Los Cocos Is Living Proof That Oakland's Fruitvale Neighborhood Is More Than Just Mexican Food 

Salvadoran heaven here in the Bay.

click to enlarge Rosa Gonzalez, co-owner of Los Cocos, travels to El Salvador once a year to buy ingredients that cannot be found in the US. - HAYDEN BRITTON
  • Hayden Britton
  • Rosa Gonzalez, co-owner of Los Cocos, travels to El Salvador once a year to buy ingredients that cannot be found in the US.

When people think about Oakland’s Fruitvale district, the first thing they think about is the neighborhood’s abundance of Mexican restaurants and taco trucks. That’s one reason why Los Cocos Salvadorean Restaurant (1449 Fruitvale Ave.) stands out: It’s one of just a handful of Salvadoran restaurants in East Oakland.

Mario Melchor opened Los Cocos back in 1985, when it was the only Salvadoran eatery in Fruitvale. Melchor’s sister, Rosa Gonzalez, and her husband, Ricardo, took over the family business in 1993, but the restaurant remains in the same location and serves more or less the same menu. Even now, you’ll still find Gonzalez in the kitchen every day, and every pupusa she serves helps her Salvadoran customers feel a little closer to home.

Walk by, and the aroma of fried plantains, chicken soup, and pupusas on the grill emanating from the kitchen will make you want to step inside. Los Cocos is not a fancy restaurant by any means. Simple wooden tables and chairs fill the dining space, and there’s a modest kitchen and a counter where you can order your food.

What to order? The menu is two pages long, but the most coveted and traditional dish is the pupusas. For those who haven’t had the pleasure, a pupusa is a thick corn tortilla filled with all kinds of fresh ingredients: cheese, beans, pork rinds, squash, spinach, and loroco — an ingredient you might not have heard of if you aren’t from El Salvador. The Fernaldia pandurata is a vine with edible flowers, and those flowers are the “loroco.” Gonzalez gets her loroco straight from El Salvador; it’s what makes the pupusas at Los Cocos so unique. Ask for a pupusa de queso con loroco, and you will get a fried, cheesy piece of Salvadoran heaven.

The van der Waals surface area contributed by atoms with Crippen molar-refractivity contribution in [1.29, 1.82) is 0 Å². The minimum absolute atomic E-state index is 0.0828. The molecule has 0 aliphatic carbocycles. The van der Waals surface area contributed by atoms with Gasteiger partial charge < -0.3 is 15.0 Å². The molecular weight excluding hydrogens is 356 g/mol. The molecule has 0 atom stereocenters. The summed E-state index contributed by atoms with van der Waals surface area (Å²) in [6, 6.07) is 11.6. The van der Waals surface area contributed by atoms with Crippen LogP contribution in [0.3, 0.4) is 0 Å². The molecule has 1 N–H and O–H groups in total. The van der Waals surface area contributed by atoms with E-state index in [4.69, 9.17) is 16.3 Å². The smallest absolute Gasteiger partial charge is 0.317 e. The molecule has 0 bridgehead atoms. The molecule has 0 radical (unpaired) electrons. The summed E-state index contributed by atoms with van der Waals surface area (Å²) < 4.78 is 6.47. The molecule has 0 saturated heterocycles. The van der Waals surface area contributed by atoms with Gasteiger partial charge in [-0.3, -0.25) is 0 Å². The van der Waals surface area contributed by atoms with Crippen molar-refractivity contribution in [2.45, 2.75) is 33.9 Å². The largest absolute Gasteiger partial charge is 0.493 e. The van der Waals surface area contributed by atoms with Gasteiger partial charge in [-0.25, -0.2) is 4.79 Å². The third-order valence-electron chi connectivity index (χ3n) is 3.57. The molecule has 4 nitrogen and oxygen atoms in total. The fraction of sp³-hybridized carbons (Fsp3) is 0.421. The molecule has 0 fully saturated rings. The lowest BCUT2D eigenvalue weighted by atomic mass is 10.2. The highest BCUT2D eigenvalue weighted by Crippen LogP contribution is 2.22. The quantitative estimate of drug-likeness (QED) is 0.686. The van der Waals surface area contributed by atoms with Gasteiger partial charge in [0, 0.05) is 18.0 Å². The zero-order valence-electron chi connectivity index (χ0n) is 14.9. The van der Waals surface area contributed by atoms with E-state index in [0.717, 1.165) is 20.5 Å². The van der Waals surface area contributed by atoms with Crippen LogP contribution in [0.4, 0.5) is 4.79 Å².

“You eat [the pupusa] with your hands,” Gonzalez said.

A pupusa is not complete without curtido, a traditional pickled slaw made out of cabbage, onions, and carrots. There’s also a Salvadoran salsa that includes celery, cilantro, oregano, bay leaves, and other spices. It’s more watery and less spicy than the typical chunky salsa you’ll find at Mexican establishments.

If pupusas are not what you are after, the extensive menu has something for every palate. The tamales pisques are another traditional dish made with refried red beans. These tamales are wrapped in banana leaves — unlike Mexican tamales, which are usually wrapped in dried corn husks — and are perfect for vegetarians. There are also chicken tamales that have masa that’s saturated with chicken broth. They’re wrapped in banana leaves and foil, which keeps the masa especially moist.
When it comes to beverages, horchata is the drink of choice. Unlike the Mexican version, Salvadoran horchata is made out of sesame seeds, rice, cacao, peanuts, pumpkin seeds, milk, and a seed called morro that can only be found in El Salvador. All the seeds have to be roasted and ground up before they’re mixed in with the milk. When you take the first sip, you first taste the rice and peanuts. It’s refreshingly delicious.

Gonzalez travels to El Salvador once a year to buy ingredients that cannot be found in the US. She says she used to go more often, but changes in the economy, and around Oakland, have forced her to limit her trips.

In recent years, the clientele at Los Cocos has shifted, too. Gonzalez explained that more white people have been coming into the restaurant — new transplants who have recently moved into the neighborhood, some of them vegetarian or vegan. To cater to them, she added a squash pupusa and a spinach pupusa.

Looking forward, Gonzalez is worried that Los Cocos might get priced out of Oakland, as so many other businesses have. The building was recently sold, and while the owner has told her that he plans on keeping the current market-rate rent she is paying, Gonzalez knows this might not always be the case: “If he doubles the rent, I will not be able to keep the restaurant open.”

Until that happens, her customers will continue flocking to the restaurant to enjoy a piece of El Salvador, even if it’s just for that one sit-down meal. And, for as long as she’s able to, Gonzalez will continue to preserve the authentic flavor that has made Los Cocos thrive.


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